A Space for Humor and Awkwardness: Nancy Elsamanoudi discusses her work with Natasha Wright
In back-to-back interviews, Natasha Wright and Nancy Elsamanoudi discuss each other’s work. They are both young painters in New York City who incorporate figurative and abstract elements in their paintings. Writing at THE LIST, David Cohen observed how they each “celebrate empowered figuration through confessionally expressive subjectity”, and issues of feminism and painting inevitably emerge in both these discussions.
On Friday, September 28 the two artists are set to dialogue in Elsamanoudi’s show at Amos Eno Gallery in Bushwick (56 Bogart Street), kicking off the final weekend of Nancy’s show and the immensely popular annual Bushwick Open Studios festival. artcritical will post extracts of this conversation on Saturday. The previous weekend had seen a pop-up exhibition of Natasha Wright, curated by Jeffrey Morabito and Martin Dull, which forms the basis of the conversation here.
Coincidentally, both Wright and Elsamanoudi were featured by Harpers Bazaar online – along with three other figurative painters – in “The Best Female Art Exhibitions to See This Fall.”
Do you base your paintings on small drawings or studies? How do your drawings inform your paintings?
Sometimes, I base a larger painting on a study. But usually, I work more intuitively without a firm plan about what the final image will look like. I usually do quite a bit of drawing directly on the paint surface with graphite, charcoal, oil pastels and oil sticks to lay down the image, find the image or wipe out the image.
Drawing has been a constant in my life. But drawing for me was more like a tick. I was constantly drawing and image vomiting growing up. I’d fill sketchbook after sketchbook and then abandon them.
Before I went to Pratt for grad school, I lived in an apartment building about a block from the Cleveland Institute of Art and two blocks away from the Cleveland Museum of Art. I’d do life drawing sessions at the CIA and sketch in the galleries at the CMA. But at that time, I was mostly interested in abstract painting. I just thought of life drawing as a way of mining forms for abstract paintings.
Of course, I still draw quite a bit. Drawing opens up a free imaginative space. For me, the discovered image comes out of drawing.
Has there been a shift in your work recently from abstract painting to figurative painting or do you think of your more recent work as having elements of both abstraction and figuration?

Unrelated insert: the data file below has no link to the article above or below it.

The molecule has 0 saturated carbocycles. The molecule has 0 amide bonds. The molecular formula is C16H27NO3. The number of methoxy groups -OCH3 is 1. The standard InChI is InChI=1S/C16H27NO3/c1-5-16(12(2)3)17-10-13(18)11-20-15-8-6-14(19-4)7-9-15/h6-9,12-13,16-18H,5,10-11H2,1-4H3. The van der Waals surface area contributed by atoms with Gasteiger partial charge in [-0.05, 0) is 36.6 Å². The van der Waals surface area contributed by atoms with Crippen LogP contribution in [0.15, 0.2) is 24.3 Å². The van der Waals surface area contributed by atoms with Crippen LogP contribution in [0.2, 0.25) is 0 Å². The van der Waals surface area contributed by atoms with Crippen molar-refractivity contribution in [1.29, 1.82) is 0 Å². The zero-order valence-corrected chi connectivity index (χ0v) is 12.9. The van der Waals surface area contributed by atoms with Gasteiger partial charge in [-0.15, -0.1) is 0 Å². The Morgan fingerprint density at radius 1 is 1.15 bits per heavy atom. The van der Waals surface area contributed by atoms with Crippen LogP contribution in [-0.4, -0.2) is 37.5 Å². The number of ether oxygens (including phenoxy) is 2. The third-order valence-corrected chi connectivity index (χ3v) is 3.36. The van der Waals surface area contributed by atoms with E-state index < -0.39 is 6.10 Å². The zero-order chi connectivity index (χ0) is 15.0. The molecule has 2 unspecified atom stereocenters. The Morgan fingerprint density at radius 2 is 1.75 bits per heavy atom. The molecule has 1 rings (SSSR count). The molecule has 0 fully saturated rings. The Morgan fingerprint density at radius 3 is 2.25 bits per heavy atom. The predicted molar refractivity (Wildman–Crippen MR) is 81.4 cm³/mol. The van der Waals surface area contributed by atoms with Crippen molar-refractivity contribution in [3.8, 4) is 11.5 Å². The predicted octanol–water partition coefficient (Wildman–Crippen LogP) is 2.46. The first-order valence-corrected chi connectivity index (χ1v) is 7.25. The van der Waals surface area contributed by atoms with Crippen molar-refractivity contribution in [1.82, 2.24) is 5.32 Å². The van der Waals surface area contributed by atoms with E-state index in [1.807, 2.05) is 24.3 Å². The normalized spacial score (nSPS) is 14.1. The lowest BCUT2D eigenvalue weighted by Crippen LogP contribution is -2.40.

Some of my most recent work – the dick flowers paintings for example – is figurative and some combine both figurative and abstract elements. The shift towards figuration is a shift that I hadn’t really anticipated. I’ve always wanted to be a great abstract painter and I’ve always preferred abstract painting over realistic painting. I hated paintings that seemed to be about how closely the painting resembled reality. The shift happened, in part, because I began to feel like I was spinning my wheels with abstraction. You can try to go deep and find yourself just digging the same hole deeper. So, I tried to apply some of the strategies that seemed to work for writing to painting. Instead of trying to make some big grand impressive statement, I tried instead to take simple idea or thought and make a painting that would be about fleshing out that idea or unpacking a metaphor.
When I saw Hannah Gadsby’s comedy special on Nanette, I was bowled over by her take on art history and her thoughts on men as dick flowers and women as flesh vases. It was such a weird image and bizarrely potent poetic metaphor for a comedy special. As a feminist, I was sympathetic to what she was trying to say, about men exploiting women as inspiration for their art. But I also felt that she had somehow grossly oversimplified something that was complicated. I had mixed feelings about it and that’s why I painted the dick flowers series. I felt like I need to go where there was mixed feelings, ambivalence, attraction and repulsion.
It’s interesting to hear you talk about the shift in your work. As your work shifted, did you start looking at different artists? Are you looking at anyone in particular right now?
Right now, I’m drawn artists to like George Condo and Amy Sillman. Their work straddles the line between abstraction and figuration in interesting ways that allow for a different kind of space of possibilities to open up. Their work seems to have an attitude that isn’t all that overly concerned with questions of purity or whether melding together abstraction and figuration together doesn’t somehow constitute bastard art. It’s this attitude, a stance that doesn’t take either the abstract camp or the figurative camp too seriously, that, I think, opens up a space for humor and awkwardness to enter into the work.